the vice president:hi, folks. joe biden here and i'msitting with tim lewis, a retired federal judge whowas nominated to the bench by a republican presidentand confirmed by a democratic senate-withinfour weeks of a presidential election. judge lewis:hello, everyone. that's right. and i'm living proof thatpresident obama's nominee to
the supreme court-chiefjudge merrick garland-deserves similarconsideration by today's senate. the vice president: not onlybecause merrick garland is recognized-withoutexception-by the right and the left as one of america'ssharpest legal minds and a model of integrity. judge lewis: but alsobecause that's what the constitution requires.
the sitting presidentshall-not may-but shall nominate someone to filla vacancy on the supreme court, with the advice andconsent of the senate. that includesconsulting and voting. the vice president:here's how it works. for 17 years, i was chairmanor ranking member of senate judiciary committee, whichoverseas nominations to the court. i presided over nine totalnominations-more than
anyone alive. some i supported. others i didn't. but every nominee wasgreeted by committee members. every nominee got acommittee hearing. every nominee got out ofthe committee to the senate floor, even when a nomineedid not receive majority support in my committee. and every nominee, includingjustice kennedy-in an
election year-got an up ordown vote by the senate. not much of the time. not most of the time. every single time. that's the constitution'sclear rule of advice and consent. and that's the rule beingviolated today by senate republicans. nobody is suggesting thatsenators have to vote "yes"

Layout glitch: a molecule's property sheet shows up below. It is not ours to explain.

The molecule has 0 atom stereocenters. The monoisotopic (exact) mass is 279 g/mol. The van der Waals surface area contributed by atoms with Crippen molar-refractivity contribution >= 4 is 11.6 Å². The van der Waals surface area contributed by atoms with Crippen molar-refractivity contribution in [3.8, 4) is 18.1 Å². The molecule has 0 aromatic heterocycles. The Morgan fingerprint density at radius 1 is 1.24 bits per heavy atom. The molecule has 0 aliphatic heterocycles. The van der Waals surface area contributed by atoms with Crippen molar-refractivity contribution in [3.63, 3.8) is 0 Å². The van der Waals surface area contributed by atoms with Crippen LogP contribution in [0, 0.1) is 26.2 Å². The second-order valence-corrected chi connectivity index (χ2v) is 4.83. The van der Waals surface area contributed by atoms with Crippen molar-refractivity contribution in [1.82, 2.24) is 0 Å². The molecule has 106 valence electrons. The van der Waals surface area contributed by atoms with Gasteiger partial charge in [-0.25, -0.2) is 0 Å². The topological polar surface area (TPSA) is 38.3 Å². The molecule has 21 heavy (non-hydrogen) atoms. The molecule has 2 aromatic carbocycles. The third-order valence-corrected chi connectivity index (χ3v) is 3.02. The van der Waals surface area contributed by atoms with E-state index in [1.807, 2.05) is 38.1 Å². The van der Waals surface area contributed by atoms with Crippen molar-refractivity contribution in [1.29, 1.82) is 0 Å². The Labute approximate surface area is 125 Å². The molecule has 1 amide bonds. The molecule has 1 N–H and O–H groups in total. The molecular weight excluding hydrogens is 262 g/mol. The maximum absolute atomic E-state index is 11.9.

on a nominee. voting "no" isalways an option. but saying nothing, seeingnothing, reading nothing, hearing nothing, anddeciding in advance simply to turn your backs-is notan option the constitution leaves open. judge lewis: and it has realconsequences for all of us. in the four monthssince merrick garland's nomination, we've alreadyseen how the senate's
refusal to act is preventingthe court from fulfilling its duty of interpretingwhat the law is and resolving conflictsin lower courts. historic obstructionis leading to greater litigation costs anddelays-the burden falling mostly on average americansrather than corporations with endless resources. unresolved decisions by thesupreme court are leading to federal laws that shouldapply to the whole country
being constitutional in someparts but unconstitutional in others. if this continues, ourfreedom of speech, our freedom to practice ourfaith, our right to vote, our right to privacy-allcould depend on where we happen to live. the vice president: and thelonger the vacancy remains unfilled, the more seriousthe problem-with greater confusion and uncertaintyabout our safety and security.
if you have eight justiceson a case, justice scalia himself wrote, that itraises the, "possibility that, by reason of a tievote, the court will find itself unable to resolvethe significant legal issue presented by the case." and if republican senatorsfail to act, it could be an entire year before a fullystaffed supreme court can resolve any significantissue before it. folks, there's enoughdysfunction in washington,
d.c. now is not the time forit to spread to the supreme court. judge lewis: and we'rebetter than what we're seeing. as a country, we're only asstrong as the traditions we value-that we sustain bydedicating ourselves to something biggerthan ourselves. the vice president: folks,the defining difference of our great democracy hasalways been that we can reason our way through towhat ails us and then act as
citizens, voters, andpublic servants to fix it. but we have toact in good faith. for unless we find commonground, we cannot govern. for the sake of the countrywe love-we all have to do our job. the president has done his. senate republicansmust do theirs. thanks for listening andhave a great weekend.